HUNTSVILLE, Ala. - A customer said a pool contractor hasn't finished a job and in a strange twist, the situation is affecting another area business with the same name.
This story began when Kathy Albers contacted WHNT News 19 last month. She was concerned because she said she had paid Rob MacQueen of Off the Deep End in Huntsville $1900 to replace her pool liner.
When she called us, she said she had not heard from him.
The confusion thickened when we reached out to Mike Daury of Off the Deep End, only to find that business is in Ardmore, TN. It's a different business, he said, with different owners, and different licenses. We were able to verify that Off the Deep End in Ardmore is registered in Tennessee.
"I've had three or four calls since spring dealing with jobs not being completed, and them thinking it's me," said Daury. "I look them up and they're not in the customer list at all. I don't even know them."
He said he believes the Ardmore, TN business is being confused with the Huntsville business.
"You have the right to use any name you want," he said. "I'm not mad about that. What upsets me is when I get people calling and thinking it's me."
He added that he believes he has gotten some negative reviews online because of the possible mix-up.
Albers said she contacted MacQueen of the Huntsville Off the Deep End business to do the work in April. He and a crew came out in May, she said, drained the pool, and removed the lining.
"Then they left, and I did not hear anything else from them," said Albers. "And I started trying to call and I got no answer, and no answer, and no answer."
Since then, her pool has been liner-less with an accumulation of standing water and debris inside. Albers had planned a friend's wedding at her home, but had to cancel because MacQueen had not come to fix her pool in time.
"I'm kind of beyond anger. There was a lot of anger for a while," she said. "I just want to have my yard back."
Later, she said MacQueen came back and told her he was having phone issues and was ready to help fix the job he had left behind in her yard. She said she had moved on to another route to fix her yard.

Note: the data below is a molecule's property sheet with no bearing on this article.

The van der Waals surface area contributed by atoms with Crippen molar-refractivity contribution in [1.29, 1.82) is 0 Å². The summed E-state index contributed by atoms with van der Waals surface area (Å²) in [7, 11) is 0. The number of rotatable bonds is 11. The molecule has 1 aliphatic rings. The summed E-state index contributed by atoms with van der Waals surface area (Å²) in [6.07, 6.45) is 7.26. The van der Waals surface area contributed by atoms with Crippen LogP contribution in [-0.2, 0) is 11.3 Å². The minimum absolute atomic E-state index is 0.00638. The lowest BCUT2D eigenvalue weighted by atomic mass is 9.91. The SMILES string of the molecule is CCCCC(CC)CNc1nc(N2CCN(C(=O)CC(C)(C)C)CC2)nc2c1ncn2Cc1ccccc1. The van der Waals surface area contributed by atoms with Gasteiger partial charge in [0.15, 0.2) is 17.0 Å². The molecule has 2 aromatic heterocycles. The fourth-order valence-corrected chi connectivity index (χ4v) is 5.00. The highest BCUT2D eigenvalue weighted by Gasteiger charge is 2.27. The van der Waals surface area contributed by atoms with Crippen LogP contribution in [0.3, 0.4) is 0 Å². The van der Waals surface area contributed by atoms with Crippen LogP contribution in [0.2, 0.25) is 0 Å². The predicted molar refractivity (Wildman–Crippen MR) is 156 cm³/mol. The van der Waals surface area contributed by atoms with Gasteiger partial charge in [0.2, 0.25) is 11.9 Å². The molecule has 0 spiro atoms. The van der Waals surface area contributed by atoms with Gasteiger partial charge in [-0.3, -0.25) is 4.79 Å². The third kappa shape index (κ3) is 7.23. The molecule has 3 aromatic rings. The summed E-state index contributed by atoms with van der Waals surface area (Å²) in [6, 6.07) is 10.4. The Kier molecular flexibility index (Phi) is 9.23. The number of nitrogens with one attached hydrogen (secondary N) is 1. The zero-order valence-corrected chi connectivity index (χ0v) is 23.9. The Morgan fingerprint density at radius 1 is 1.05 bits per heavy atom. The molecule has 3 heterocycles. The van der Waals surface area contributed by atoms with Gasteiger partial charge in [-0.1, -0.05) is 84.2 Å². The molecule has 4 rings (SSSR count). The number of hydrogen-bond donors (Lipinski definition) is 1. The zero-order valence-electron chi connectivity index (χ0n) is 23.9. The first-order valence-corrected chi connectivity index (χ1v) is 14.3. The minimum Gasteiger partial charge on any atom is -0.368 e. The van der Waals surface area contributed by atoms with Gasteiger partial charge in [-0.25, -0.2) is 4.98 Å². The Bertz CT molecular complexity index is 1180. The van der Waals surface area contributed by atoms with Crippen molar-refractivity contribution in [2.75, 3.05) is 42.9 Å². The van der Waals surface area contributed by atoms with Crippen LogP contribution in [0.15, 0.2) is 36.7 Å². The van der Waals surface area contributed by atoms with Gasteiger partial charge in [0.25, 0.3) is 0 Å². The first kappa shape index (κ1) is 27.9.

"By then, I had already contracted with someone else," she said. "I told him it was too late. That he had had from April 21 until a week ago to do something about it and I had already made a down payment and a contract with someone else."
She believes the new company will be fixing her pool next week, for good.
"I hope that it is going to look beautiful once again," she said.
We called the Huntsville Off the Deep End owner, Rob MacQueen, to hear his side of the story.
He said in the phone conversation that he had fallen behind on jobs because of recent rain, and he again cited his phone issues. He sad he had ordered Albers' new liner, but she turned him away when he came back to her house.
We asked where MacQueen was licensed, and he said he had a Madison County license. WHNT News 19 was able to verify that with the county.
We checked with Huntsville's inspection department, because that is where MacQueen had performed half the work on Albers' pool, only to find he does not have a license in the city or a permit to do the repair he had promised.
Each Off the Deep End business claims it had the name first. MacQueen also acknowledged the confusion the dual names cause for some customers, and said he also gets calls directed at the other business from time to time.